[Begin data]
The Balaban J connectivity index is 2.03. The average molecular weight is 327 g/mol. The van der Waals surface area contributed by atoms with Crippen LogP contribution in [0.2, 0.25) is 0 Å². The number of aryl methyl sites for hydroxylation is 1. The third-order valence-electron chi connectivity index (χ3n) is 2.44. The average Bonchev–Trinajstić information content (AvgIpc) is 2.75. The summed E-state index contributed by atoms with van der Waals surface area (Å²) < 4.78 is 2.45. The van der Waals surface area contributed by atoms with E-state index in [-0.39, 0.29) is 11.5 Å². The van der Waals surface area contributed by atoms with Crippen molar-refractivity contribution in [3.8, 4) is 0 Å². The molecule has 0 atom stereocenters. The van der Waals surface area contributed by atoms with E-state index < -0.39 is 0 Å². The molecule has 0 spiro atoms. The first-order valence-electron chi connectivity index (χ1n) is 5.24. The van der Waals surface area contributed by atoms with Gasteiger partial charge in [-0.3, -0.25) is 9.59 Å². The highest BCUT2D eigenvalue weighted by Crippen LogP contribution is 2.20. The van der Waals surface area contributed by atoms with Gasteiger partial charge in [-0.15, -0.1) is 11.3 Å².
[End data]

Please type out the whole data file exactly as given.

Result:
The Balaban J connectivity index is 2.03. The average molecular weight is 327 g/mol. The van der Waals surface area contributed by atoms with Crippen LogP contribution in [0.2, 0.25) is 0 Å². The number of aryl methyl sites for hydroxylation is 1. The third-order valence-electron chi connectivity index (χ3n) is 2.44. The average Bonchev–Trinajstić information content (AvgIpc) is 2.75. The summed E-state index contributed by atoms with van der Waals surface area (Å²) < 4.78 is 2.45. The van der Waals surface area contributed by atoms with E-state index in [-0.39, 0.29) is 11.5 Å². The van der Waals surface area contributed by atoms with Crippen molar-refractivity contribution in [3.8, 4) is 0 Å². The molecule has 0 atom stereocenters. The van der Waals surface area contributed by atoms with E-state index < -0.39 is 0 Å². The molecule has 0 spiro atoms. The first-order valence-electron chi connectivity index (χ1n) is 5.24. The van der Waals surface area contributed by atoms with Gasteiger partial charge in [-0.3, -0.25) is 9.59 Å². The highest BCUT2D eigenvalue weighted by Crippen LogP contribution is 2.20. The van der Waals surface area contributed by atoms with Gasteiger partial charge in [-0.15, -0.1) is 11.3 Å².